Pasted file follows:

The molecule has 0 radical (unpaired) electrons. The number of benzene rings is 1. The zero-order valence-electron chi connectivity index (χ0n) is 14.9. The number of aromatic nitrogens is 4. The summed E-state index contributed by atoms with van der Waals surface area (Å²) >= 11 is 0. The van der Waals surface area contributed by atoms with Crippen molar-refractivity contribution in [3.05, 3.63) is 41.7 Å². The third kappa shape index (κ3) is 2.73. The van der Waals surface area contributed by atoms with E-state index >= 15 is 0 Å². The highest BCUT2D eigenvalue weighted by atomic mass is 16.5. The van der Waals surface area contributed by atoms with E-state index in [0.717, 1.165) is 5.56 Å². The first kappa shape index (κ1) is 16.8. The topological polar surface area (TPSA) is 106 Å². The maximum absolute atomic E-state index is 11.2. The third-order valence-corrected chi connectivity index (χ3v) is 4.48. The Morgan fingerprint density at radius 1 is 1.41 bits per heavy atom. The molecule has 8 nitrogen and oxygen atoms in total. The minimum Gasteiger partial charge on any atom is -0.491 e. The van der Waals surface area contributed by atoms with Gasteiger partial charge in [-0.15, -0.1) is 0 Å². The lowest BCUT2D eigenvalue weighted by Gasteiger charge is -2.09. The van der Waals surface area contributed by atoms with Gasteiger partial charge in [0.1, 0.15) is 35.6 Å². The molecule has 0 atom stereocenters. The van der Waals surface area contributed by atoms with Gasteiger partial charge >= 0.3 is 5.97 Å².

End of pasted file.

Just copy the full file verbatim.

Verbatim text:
The molecule has 0 radical (unpaired) electrons. The number of benzene rings is 1. The zero-order valence-electron chi connectivity index (χ0n) is 14.9. The number of aromatic nitrogens is 4. The summed E-state index contributed by atoms with van der Waals surface area (Å²) >= 11 is 0. The van der Waals surface area contributed by atoms with Crippen molar-refractivity contribution in [3.05, 3.63) is 41.7 Å². The third kappa shape index (κ3) is 2.73. The van der Waals surface area contributed by atoms with E-state index >= 15 is 0 Å². The highest BCUT2D eigenvalue weighted by atomic mass is 16.5. The van der Waals surface area contributed by atoms with E-state index in [0.717, 1.165) is 5.56 Å². The first kappa shape index (κ1) is 16.8. The topological polar surface area (TPSA) is 106 Å². The maximum absolute atomic E-state index is 11.2. The third-order valence-corrected chi connectivity index (χ3v) is 4.48. The Morgan fingerprint density at radius 1 is 1.41 bits per heavy atom. The molecule has 8 nitrogen and oxygen atoms in total. The minimum Gasteiger partial charge on any atom is -0.491 e. The van der Waals surface area contributed by atoms with Gasteiger partial charge in [-0.15, -0.1) is 0 Å². The lowest BCUT2D eigenvalue weighted by Gasteiger charge is -2.09. The van der Waals surface area contributed by atoms with Gasteiger partial charge in [0.1, 0.15) is 35.6 Å². The molecule has 0 atom stereocenters. The van der Waals surface area contributed by atoms with Gasteiger partial charge >= 0.3 is 5.97 Å².